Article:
Annette Latus

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It is still an open question how an intracellular cytoskeleton directs the synthesis of the peptidoglycan exoskeleton. In contrast to MreB of rod-shaped bacteria, which is essential for lateral cell wall synthesis, MreB of Streptomyces coelicolor has a role in sporulation. To study the function of the S. coelicolor mre gene cluster consisting of mreB, mreC,(More)
Streptomyces coelicolor contains two gene clusters putatively involved in wall teichoic acid biosynthesis. Inactivation of the tagF homologue SCO2997 or SCO2584, a component of the Streptomyces spore wall synthesizing complex, affected sporulation. The mutant phenotypes resembled those of mre mutants, suggesting a function of wall teichoic acids in the(More)
Most bacteria with a rod-shaped morphology contain an actin-like cytoskeleton consisting of MreB polymers, which form helical spirals underneath the cytoplasmic membrane to direct peptidoglycan synthesis for the elongation of the cell wall. In contrast, MreB of Streptomyces coelicolor is not required for vegetative growth but has a role in sporulation.(More)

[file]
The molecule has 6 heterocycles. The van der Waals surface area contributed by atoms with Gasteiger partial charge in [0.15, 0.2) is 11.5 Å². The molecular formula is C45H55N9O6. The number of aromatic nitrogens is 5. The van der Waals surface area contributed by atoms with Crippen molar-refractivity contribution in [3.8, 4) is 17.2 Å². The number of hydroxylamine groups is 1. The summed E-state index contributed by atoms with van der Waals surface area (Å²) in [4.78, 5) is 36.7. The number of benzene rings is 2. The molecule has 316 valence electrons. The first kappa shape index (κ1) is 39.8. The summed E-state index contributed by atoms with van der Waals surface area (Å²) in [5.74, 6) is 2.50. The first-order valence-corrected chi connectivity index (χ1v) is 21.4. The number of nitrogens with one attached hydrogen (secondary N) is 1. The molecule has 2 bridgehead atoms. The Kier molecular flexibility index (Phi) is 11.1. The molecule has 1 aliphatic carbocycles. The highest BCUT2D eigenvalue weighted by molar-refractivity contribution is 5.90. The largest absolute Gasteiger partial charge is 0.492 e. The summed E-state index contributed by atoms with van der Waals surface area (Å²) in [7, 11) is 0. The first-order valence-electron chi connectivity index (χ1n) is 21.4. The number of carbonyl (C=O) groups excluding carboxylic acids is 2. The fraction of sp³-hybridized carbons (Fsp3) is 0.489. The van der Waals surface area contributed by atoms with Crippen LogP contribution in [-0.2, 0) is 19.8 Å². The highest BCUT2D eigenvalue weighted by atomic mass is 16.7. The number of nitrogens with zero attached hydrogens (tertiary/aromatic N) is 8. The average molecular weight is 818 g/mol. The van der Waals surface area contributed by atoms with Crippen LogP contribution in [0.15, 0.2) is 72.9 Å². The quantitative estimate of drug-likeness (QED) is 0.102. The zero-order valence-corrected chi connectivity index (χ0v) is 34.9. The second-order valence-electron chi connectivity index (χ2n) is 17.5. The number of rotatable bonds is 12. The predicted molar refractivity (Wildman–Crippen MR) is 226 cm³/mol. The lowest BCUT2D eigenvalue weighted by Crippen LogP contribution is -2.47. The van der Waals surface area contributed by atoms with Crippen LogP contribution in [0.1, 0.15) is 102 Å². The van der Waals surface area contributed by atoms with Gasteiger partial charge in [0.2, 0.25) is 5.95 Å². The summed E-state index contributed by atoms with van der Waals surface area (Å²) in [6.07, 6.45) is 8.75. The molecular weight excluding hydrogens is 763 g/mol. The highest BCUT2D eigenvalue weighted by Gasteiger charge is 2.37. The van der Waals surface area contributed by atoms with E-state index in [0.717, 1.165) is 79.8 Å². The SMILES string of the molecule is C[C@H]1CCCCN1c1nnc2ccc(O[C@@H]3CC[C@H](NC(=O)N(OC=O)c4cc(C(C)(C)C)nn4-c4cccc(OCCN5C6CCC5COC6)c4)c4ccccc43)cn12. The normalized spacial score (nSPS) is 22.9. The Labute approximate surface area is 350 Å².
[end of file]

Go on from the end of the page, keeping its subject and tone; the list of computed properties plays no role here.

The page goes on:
Conjugation is a driving force in the evolution and shaping of bacterial genomes. In antibiotic producing streptomycetes even small plasmids replicating via the rolling-circle mechanism are conjugative. Although they encode only genes involved in replication and transfer, the molecular function of most plasmid encoded proteins is unknown. In this work we(More)
We follow the reactivity of a guanosine radical created by a radiolytic electron pulse both by spectroscopic and electrochemical methods. This original approach allows us to demonstrate that there is a competition between oxidation and reduction of these intermediates, an important result to further analyse the degradation or repair pathways of DNA bases.
a Sorbonne Universités, UPMC Univ Paris 06, UMR 8235, Laboratoire Interfaces et Systèmes Electrochimiques, F-75005 Paris, France. e-mail: b Sorbonne Universités, CNRS, UMR 8235, Laboratoire Interfaces et Systèmes Electrochimiques, F-75005 Paris, France. c Laboratoire de Chimie Physique, CNRS UMR 8000, Université Paris-Sud, Bat(More)
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